The flapper era was the time of the worship of youth (pandorasbox/flapper). Flappers were women of the Jazz Age. They had measurements of pre-adolescent boys, with no waistline, no bust, and no butt. Flappers had short hair worn no longer than chin length, called bobs. Their hair was often dyed and waved into flat, head-hugging curls and accessorized with wide, soft headbands. It was a new and most original style for women.
A lot of make-up was worn by flappers that they even put on in public which was once unheard of and considered something done only by actresses and whores. Flappers wore short, straight dresses often covered with beads and fringes, and they were usually worn without pantyhose. Young flappers were known to be very rebellious against their parents, and society blamed their waywardness partially on the media, movies, and film stars like Louise Brooks (Szabo). Louise Brooks was a big part of the Jazz Age and had a lot of influence on the women of the 1920’s. Being a film star with a great, original personality she is known for being one of the most extraordinary women to set forth the Flapper era.
Her sleek and smooth looks with her signature bob helped define the flapper look (pandorasbox/flapper). On November 14, 1906, in Cherryvale, Kansas, Mary Louise Brooks was born. She had two brothers, one sister, and parents, Leonard and Myra Brooks, who was a costume maker and pianist. In 1910, Brooks performed in her first stage role as Tom Thumb’s bride in a Cherryvale church benefit. Over the next few years she danced at men’s and women’s clubs, fairs, and various other gatherings in southeastern Kansas.
At ten years old she was already a serious dancer and very much interested in it. In 1920, Brook’s family moved to Wichita, Kansas, and at 13 years old she began studying dance (pandorasbox/chron). Louise Brooks had a typical education and family life. She was very interested in reading and the arts, so in 1922 she traveled to New York City and joined the Denishawn Dance Company. This was the leading modern dance company in America at the time.
In 1923, Brooks toured the United States and Canada with Denishawn by train and played a different town nearly every night, but one year later she leaves Denishawn and moves back to New York City. Not too long after her return, she gets a job as a chorus girl in the George White Scandals. Following this she and a good friend of hers sailed to Europe. At 17 years old she gained employment at a leading London nightclub. She became famous in Europe as the first person to dance the Charleston in London, and her performances were great successes (pandorasbox/chron).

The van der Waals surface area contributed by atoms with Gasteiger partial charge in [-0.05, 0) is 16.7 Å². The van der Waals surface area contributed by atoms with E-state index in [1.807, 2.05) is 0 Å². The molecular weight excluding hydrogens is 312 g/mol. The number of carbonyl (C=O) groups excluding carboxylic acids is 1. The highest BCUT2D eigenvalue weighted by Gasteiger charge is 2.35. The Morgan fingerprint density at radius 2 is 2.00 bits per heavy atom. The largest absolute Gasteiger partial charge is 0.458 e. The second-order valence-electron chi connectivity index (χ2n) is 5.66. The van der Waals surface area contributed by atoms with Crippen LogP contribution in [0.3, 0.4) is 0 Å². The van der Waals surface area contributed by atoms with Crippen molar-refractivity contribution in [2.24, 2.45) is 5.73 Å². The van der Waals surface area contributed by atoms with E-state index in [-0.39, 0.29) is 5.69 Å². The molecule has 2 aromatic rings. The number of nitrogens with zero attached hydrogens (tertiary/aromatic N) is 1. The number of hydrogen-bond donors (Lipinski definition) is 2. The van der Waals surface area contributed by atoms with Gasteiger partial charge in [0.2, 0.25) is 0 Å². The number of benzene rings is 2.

In 1925, Louise Brooks returned to New York and joins Ziegfeld Follier, and performed in the Ziegfeld production, Louie the 14th. That summer she had an affair with Charlie Chaplin. At the same time, Brooks also appeared in her first film, The Streets of Forgotten Men, and signed a five year contract with Paramount. This same year, she had her first appearance on a magazine cover. In 1926, she featured as a flapper in A Social Celebrity which launched her film career and introduced the flapper era (pandorasbox/chron).
In 1933 Brooks married wealthy Chicago playboy Deering Davis, but within six months they were separated. In 1956, she met James Card, the legendary film creator at George Eastman House, and moved to Rochester, NY. Here she studied film and continued to write at the House. Throughout her life she finds employment on the radio, as a model, and stared in many more films in which many of them she portrayed the rapidly spreading style of a flapper. She is a miraculous woman who helped to unfold and expand the flapper era throughout the world (pandorasbox/chron). Not only did Louise Brooks have a great impact on the culture revitalization of the 1920’s, but she also left contributions that are still evident today.
The year is 2000, and everywhere we look this so-called “new fashion” is becoming popular, but look again. Dresses just above knee length with fringes and frills being worn by teenage girls and women, are the same style as those worn in the 1920’s. The flappers of the 1920’s also started a new phase of rebellion that would be passed on for decades. Before the 1920’s, girls and women were always refined, reserved, “daddies’ girls”. This new era brought more unrefined, unpolished, and more rebellious girls.
It brought women with attitude and youth, which can be seen in today’s society. Teenage girls today are constantly disobeying their parents and staying out past curfew. They are said to have a mind of their own. And of course, they are wearing things of which their parents disapprove, just as flappers like Louise Brooks wore clothing that would have been deemed whorish and vulgar if it was not for her stardom and acting success. She gave life to a new style would influence women for years to come. WORKS CITED “Flapper Culture and Style: Louise Brooks and the Jazz Age.” The Louise Brooks Society. http://pandorabox.com/flapper.html. 3/22/00.
“Louise Brooks Chronology.” The Louise Brooks Society. http:// pandorasbox.com/chron.html. 3/23/00. Szabo, Julia. “Oh, Those Flabbergasting Flappers!” Long Island Our Story. Http://www.lihistory.com/7/hs715c.htm. 3/22/00.